Northern Catalpa

Illustration of northern catalpa leaves, flowers, fruit.
Safety Concerns
Skin irritating
Scientific Name
Catalpa speciosa
Bignoniaceae (trumpet creepers)

Northern catalpa is a medium-sized tree with a short trunk and several large, ascending branches and a narrow, rounded crown.

Leaves are simple, opposite or in threes, egg-shaped with an abruptly pointed tip, 6–12 inches long, margin mostly smooth; upper surface dark green, smooth; lower surface paler, hairy; mildly scented when crushed; turn yellow in fall.

Bark is thick, with irregular, short ridges and deep grooves, not scaly.

Twigs are stout, brittle, green to purplish, hairy; becoming light orange or brown and smooth with age.

Flowers May–June; in upright, pyramidal clusters 4–8 inches long; flowers bell-shaped, 2 inches long, white, showy, attractive, and fragrant; throat with yellow spots and dark lines; lower lobe with a notch in the center.

Fruits October, single or 2 or 3 together, a beanlike pod 8–20 inches long, ¼–½ inch wide, light brown, splitting into 2 halves; seeds numerous, flattened, about 1 inch long. Pods persist on branches all winter, opening in spring before falling.

Similar species: Southern catalpa (Catalpa bignonoiodes) is not native to our state but has been planted widely. Northern catalpa, however, has bigger flowers (1½–2 inches long); each flower’s lower lip is shallowly notched; the fruits are fairly thick-walled (the sides remain concave after the pod splits open); and the bark is reddish brown and divided into thick (not thin) scaly plates on older trunks.

Other Common Names
Catawba Tree
Cigar Tree
Hardy Catalpa
Indian Bean
Western Catalpa

Height: to 60 feet.

Where To Find
image of Northern Catalpa distribution map

Originally native to bottomlands and rich soils of southeast Missouri; now found throughout the state. Native range includes eastern Texas to Oklahoma, Louisiana, Arkansas, Tennessee, Kentucky, Indiana, Illinois, and southeastern Missouri.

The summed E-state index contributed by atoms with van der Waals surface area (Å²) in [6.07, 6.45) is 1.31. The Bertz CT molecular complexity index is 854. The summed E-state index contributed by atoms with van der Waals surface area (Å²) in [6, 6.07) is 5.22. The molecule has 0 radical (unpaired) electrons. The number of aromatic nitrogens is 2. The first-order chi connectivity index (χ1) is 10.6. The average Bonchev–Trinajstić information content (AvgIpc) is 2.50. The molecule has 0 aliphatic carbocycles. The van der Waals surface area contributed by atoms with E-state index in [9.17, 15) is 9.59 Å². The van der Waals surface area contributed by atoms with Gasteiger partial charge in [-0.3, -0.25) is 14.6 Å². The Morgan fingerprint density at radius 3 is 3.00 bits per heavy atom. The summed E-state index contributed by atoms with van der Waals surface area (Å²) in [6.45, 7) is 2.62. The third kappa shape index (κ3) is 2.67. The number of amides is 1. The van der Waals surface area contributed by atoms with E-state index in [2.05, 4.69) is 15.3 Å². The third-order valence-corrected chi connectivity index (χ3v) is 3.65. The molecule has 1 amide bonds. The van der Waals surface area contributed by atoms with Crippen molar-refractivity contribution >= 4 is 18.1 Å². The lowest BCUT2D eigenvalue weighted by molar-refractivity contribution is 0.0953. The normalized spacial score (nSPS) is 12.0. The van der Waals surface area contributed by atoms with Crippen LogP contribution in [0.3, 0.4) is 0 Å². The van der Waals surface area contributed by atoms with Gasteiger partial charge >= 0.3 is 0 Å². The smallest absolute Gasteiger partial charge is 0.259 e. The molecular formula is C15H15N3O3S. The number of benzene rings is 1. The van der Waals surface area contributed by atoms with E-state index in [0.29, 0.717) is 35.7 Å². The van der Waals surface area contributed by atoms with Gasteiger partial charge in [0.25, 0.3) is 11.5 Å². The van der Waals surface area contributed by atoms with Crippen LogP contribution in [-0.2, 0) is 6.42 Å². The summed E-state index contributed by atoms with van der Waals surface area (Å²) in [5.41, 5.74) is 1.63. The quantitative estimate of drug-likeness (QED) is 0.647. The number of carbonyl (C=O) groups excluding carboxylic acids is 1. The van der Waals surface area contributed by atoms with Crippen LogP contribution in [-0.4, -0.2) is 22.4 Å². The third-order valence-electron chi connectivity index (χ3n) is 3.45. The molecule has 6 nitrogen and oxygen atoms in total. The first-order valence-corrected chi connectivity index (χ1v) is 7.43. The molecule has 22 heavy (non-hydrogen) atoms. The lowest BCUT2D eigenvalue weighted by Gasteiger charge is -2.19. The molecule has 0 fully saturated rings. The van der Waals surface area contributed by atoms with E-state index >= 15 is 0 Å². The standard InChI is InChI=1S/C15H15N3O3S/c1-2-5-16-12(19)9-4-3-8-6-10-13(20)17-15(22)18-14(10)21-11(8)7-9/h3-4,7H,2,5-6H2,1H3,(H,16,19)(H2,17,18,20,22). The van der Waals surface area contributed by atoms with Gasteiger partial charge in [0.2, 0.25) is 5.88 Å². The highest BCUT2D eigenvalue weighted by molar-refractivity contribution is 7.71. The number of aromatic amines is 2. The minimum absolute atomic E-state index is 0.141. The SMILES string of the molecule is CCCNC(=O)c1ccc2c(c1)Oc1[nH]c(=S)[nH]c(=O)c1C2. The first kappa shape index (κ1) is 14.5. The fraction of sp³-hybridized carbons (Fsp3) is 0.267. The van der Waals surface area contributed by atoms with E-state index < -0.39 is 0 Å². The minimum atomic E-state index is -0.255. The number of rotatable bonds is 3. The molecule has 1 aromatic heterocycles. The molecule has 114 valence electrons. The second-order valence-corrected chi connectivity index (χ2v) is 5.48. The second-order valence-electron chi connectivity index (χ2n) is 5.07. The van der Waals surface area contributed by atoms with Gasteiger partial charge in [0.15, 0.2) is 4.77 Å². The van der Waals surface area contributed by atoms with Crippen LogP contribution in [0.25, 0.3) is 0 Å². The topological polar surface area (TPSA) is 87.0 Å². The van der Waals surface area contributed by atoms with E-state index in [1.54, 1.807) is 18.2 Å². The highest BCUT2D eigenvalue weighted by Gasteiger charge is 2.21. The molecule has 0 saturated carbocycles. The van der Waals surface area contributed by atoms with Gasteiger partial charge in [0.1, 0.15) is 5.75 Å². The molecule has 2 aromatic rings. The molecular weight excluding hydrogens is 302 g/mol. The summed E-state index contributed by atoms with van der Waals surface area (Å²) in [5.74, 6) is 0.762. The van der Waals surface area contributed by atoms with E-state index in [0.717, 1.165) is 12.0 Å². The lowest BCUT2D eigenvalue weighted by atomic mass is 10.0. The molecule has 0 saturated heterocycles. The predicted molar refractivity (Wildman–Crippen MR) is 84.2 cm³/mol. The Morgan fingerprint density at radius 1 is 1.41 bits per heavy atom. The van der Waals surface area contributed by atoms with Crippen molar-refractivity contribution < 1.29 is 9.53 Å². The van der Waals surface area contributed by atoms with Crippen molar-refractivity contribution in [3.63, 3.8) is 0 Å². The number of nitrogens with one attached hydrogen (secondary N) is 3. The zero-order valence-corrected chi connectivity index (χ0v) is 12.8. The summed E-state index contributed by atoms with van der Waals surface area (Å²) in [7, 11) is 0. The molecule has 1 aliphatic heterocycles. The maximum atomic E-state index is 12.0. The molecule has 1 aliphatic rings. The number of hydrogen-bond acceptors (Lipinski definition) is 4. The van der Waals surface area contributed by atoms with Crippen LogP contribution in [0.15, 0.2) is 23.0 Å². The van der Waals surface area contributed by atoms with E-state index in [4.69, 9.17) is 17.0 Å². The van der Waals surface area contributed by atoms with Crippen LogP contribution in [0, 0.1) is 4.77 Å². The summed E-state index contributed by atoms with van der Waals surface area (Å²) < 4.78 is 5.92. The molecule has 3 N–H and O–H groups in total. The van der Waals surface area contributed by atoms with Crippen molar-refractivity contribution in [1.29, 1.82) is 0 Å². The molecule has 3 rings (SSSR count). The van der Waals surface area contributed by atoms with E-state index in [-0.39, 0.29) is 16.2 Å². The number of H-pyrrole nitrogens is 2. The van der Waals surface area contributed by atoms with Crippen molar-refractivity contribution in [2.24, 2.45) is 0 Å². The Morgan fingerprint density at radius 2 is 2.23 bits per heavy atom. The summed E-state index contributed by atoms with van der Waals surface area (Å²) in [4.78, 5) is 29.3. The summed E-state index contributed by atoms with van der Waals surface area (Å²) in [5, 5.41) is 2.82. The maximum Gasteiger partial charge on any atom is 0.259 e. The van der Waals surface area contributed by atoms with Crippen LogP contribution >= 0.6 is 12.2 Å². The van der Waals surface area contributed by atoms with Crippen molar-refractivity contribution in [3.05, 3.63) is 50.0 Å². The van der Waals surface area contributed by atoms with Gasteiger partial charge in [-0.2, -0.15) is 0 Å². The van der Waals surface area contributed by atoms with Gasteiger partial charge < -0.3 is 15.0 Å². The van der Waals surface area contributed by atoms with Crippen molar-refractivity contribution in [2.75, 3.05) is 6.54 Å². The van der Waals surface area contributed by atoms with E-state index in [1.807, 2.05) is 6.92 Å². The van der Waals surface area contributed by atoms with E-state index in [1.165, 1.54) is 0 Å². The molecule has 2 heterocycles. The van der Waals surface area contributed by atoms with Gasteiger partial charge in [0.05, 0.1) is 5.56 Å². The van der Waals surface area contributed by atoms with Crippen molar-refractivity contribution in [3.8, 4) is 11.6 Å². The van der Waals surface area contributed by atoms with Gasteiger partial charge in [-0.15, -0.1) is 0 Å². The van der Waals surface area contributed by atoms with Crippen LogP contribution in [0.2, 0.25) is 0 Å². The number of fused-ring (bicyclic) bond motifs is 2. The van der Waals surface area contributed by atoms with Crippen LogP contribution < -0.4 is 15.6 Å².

Occurs naturally in the Bootheel, in bottomland woods along streams and bases of bluffs, also in upland woods. Naturalized statewide; found in old fields, old homesites, and disturbed areas. Modern landscapers are not keen on this species because of its coarse appearance, "messy" bean pods, and objections to the catalpa sphinx moth larvae, which in some years can nearly defoliate a tree. Nevertheless, for difficult sites with poor soils, a variety of light conditions, hot weather, and low humidity, catalpa remains popular.

Northern catalpa has been used as a windbreak planting, for fence posts, and as an ornamental or shade tree. It is reported that some people develop dermatitis after handling the flowers. Though some consider catalpa sphinx moth caterpillars a big problem, anglers appreciate the free bait!

Catalpas are in the same family as trumpet creeper; note the resemblance in the trumpetlike flowers and podlike fruits. Catalpas are important hosts for catalpa sphinx moths, which in certain years can nearly defoliate the trees. Usually, though, parasitic wasps limit those hungry caterpillars.

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About Trees, Shrubs and Woody Vines in Missouri
There are no sharp dividing lines between trees, shrubs, and woody vines, or even between woody and nonwoody plants. “Wood” is a type of tissue made of cellulose and lignin that many plants develop as they mature — whether they are “woody” or not. Trees are woody plants over 13 feet tall with a single trunk. Shrubs are less than 13 feet tall, with multiple stems. Vines require support or else sprawl over the ground.